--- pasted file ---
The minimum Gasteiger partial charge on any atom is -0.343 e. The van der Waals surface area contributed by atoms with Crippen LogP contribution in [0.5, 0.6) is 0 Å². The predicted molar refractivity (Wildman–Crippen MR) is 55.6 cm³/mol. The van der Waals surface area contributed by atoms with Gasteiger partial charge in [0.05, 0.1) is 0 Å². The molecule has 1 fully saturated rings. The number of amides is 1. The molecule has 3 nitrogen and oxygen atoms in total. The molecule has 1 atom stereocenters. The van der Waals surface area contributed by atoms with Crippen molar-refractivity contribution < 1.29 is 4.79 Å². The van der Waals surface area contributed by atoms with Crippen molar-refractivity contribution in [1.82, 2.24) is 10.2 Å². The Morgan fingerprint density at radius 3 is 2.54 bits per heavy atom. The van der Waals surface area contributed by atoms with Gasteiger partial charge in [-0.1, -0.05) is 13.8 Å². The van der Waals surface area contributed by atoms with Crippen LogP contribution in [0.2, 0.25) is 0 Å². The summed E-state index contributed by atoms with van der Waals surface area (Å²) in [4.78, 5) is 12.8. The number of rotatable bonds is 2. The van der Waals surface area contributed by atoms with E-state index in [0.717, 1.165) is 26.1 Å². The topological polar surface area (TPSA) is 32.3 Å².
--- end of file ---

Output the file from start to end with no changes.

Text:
The minimum Gasteiger partial charge on any atom is -0.343 e. The van der Waals surface area contributed by atoms with Crippen LogP contribution in [0.5, 0.6) is 0 Å². The predicted molar refractivity (Wildman–Crippen MR) is 55.6 cm³/mol. The van der Waals surface area contributed by atoms with Gasteiger partial charge in [0.05, 0.1) is 0 Å². The molecule has 1 fully saturated rings. The number of amides is 1. The molecule has 3 nitrogen and oxygen atoms in total. The molecule has 1 atom stereocenters. The van der Waals surface area contributed by atoms with Crippen molar-refractivity contribution < 1.29 is 4.79 Å². The van der Waals surface area contributed by atoms with Crippen molar-refractivity contribution in [1.82, 2.24) is 10.2 Å². The Morgan fingerprint density at radius 3 is 2.54 bits per heavy atom. The van der Waals surface area contributed by atoms with Gasteiger partial charge in [-0.1, -0.05) is 13.8 Å². The van der Waals surface area contributed by atoms with Crippen LogP contribution in [0.2, 0.25) is 0 Å². The summed E-state index contributed by atoms with van der Waals surface area (Å²) in [4.78, 5) is 12.8. The number of rotatable bonds is 2. The van der Waals surface area contributed by atoms with E-state index in [0.717, 1.165) is 26.1 Å². The topological polar surface area (TPSA) is 32.3 Å².